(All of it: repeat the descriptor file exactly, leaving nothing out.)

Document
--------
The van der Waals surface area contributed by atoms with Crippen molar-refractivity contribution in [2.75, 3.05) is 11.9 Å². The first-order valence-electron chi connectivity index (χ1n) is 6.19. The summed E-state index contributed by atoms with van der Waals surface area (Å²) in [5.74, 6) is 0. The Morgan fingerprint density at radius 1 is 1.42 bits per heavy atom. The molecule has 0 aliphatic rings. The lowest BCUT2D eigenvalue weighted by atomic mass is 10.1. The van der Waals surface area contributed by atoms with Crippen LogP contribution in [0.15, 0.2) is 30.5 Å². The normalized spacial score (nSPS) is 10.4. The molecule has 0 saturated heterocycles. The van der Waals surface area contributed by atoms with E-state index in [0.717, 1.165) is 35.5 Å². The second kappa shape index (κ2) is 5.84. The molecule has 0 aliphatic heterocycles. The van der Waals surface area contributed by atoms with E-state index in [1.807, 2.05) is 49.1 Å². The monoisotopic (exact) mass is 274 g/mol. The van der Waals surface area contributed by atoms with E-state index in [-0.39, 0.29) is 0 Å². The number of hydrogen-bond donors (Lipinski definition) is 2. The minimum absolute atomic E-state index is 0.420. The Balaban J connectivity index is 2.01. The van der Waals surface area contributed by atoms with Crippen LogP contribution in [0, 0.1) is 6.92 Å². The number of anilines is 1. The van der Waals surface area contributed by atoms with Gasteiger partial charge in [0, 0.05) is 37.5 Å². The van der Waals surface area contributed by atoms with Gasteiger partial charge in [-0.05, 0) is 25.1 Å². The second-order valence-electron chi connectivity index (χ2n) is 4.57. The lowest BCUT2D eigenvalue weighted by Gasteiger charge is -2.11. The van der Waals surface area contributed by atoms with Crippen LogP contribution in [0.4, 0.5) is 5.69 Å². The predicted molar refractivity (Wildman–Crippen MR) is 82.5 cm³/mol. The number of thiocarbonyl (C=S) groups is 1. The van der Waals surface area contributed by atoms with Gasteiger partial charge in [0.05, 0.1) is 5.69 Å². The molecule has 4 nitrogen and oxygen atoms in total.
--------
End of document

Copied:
The van der Waals surface area contributed by atoms with Crippen molar-refractivity contribution in [2.75, 3.05) is 11.9 Å². The first-order valence-electron chi connectivity index (χ1n) is 6.19. The summed E-state index contributed by atoms with van der Waals surface area (Å²) in [5.74, 6) is 0. The Morgan fingerprint density at radius 1 is 1.42 bits per heavy atom. The molecule has 0 aliphatic rings. The lowest BCUT2D eigenvalue weighted by atomic mass is 10.1. The van der Waals surface area contributed by atoms with Crippen LogP contribution in [0.15, 0.2) is 30.5 Å². The normalized spacial score (nSPS) is 10.4. The molecule has 0 saturated heterocycles. The van der Waals surface area contributed by atoms with E-state index in [0.717, 1.165) is 35.5 Å². The second kappa shape index (κ2) is 5.84. The molecule has 0 aliphatic heterocycles. The van der Waals surface area contributed by atoms with E-state index in [1.807, 2.05) is 49.1 Å². The monoisotopic (exact) mass is 274 g/mol. The van der Waals surface area contributed by atoms with E-state index in [-0.39, 0.29) is 0 Å². The number of hydrogen-bond donors (Lipinski definition) is 2. The minimum absolute atomic E-state index is 0.420. The Balaban J connectivity index is 2.01. The van der Waals surface area contributed by atoms with Crippen LogP contribution in [0, 0.1) is 6.92 Å². The number of anilines is 1. The van der Waals surface area contributed by atoms with Gasteiger partial charge in [0, 0.05) is 37.5 Å². The van der Waals surface area contributed by atoms with Gasteiger partial charge in [-0.05, 0) is 25.1 Å². The second-order valence-electron chi connectivity index (χ2n) is 4.57. The lowest BCUT2D eigenvalue weighted by Gasteiger charge is -2.11. The van der Waals surface area contributed by atoms with Crippen LogP contribution in [0.4, 0.5) is 5.69 Å². The predicted molar refractivity (Wildman–Crippen MR) is 82.5 cm³/mol. The number of thiocarbonyl (C=S) groups is 1. The van der Waals surface area contributed by atoms with Gasteiger partial charge in [0.05, 0.1) is 5.69 Å². The molecule has 4 nitrogen and oxygen atoms in total.